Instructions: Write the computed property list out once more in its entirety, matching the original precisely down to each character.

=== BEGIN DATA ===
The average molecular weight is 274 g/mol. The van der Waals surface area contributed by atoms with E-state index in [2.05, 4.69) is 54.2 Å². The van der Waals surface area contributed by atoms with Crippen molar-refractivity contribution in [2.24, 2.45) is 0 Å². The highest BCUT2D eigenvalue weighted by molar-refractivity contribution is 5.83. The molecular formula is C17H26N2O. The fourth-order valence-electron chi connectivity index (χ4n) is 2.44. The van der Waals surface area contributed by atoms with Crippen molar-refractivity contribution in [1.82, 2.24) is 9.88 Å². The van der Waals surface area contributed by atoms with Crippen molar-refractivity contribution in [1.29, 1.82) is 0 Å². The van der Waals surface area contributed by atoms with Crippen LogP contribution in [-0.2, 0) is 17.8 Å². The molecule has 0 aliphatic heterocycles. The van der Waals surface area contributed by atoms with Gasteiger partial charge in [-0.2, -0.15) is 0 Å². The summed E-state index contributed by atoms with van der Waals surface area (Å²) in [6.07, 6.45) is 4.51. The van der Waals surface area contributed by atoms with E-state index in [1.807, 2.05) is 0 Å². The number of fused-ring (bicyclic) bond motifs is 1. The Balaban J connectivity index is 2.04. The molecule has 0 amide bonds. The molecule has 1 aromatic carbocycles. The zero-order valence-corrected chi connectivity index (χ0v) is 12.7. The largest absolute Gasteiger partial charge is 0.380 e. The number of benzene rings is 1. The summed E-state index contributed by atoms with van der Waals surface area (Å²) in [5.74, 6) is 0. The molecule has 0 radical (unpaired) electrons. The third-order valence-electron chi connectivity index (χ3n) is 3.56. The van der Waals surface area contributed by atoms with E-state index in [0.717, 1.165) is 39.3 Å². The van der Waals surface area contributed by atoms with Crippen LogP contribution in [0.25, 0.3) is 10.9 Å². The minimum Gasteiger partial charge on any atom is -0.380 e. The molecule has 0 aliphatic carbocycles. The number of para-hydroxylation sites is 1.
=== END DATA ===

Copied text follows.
The average molecular weight is 274 g/mol. The van der Waals surface area contributed by atoms with E-state index in [2.05, 4.69) is 54.2 Å². The van der Waals surface area contributed by atoms with Crippen molar-refractivity contribution in [2.24, 2.45) is 0 Å². The highest BCUT2D eigenvalue weighted by molar-refractivity contribution is 5.83. The molecular formula is C17H26N2O. The fourth-order valence-electron chi connectivity index (χ4n) is 2.44. The van der Waals surface area contributed by atoms with Crippen molar-refractivity contribution in [1.82, 2.24) is 9.88 Å². The van der Waals surface area contributed by atoms with Crippen molar-refractivity contribution in [1.29, 1.82) is 0 Å². The van der Waals surface area contributed by atoms with Crippen LogP contribution in [-0.2, 0) is 17.8 Å². The molecule has 0 aliphatic heterocycles. The van der Waals surface area contributed by atoms with Gasteiger partial charge in [-0.2, -0.15) is 0 Å². The summed E-state index contributed by atoms with van der Waals surface area (Å²) in [6.07, 6.45) is 4.51. The van der Waals surface area contributed by atoms with E-state index in [1.807, 2.05) is 0 Å². The number of fused-ring (bicyclic) bond motifs is 1. The Balaban J connectivity index is 2.04. The molecule has 0 amide bonds. The molecule has 1 aromatic carbocycles. The zero-order valence-corrected chi connectivity index (χ0v) is 12.7. The largest absolute Gasteiger partial charge is 0.380 e. The number of benzene rings is 1. The summed E-state index contributed by atoms with van der Waals surface area (Å²) in [5.74, 6) is 0. The molecule has 0 radical (unpaired) electrons. The third-order valence-electron chi connectivity index (χ3n) is 3.56. The van der Waals surface area contributed by atoms with E-state index in [0.717, 1.165) is 39.3 Å². The van der Waals surface area contributed by atoms with Crippen LogP contribution in [0.25, 0.3) is 10.9 Å². The minimum Gasteiger partial charge on any atom is -0.380 e. The molecule has 0 aliphatic carbocycles. The number of para-hydroxylation sites is 1.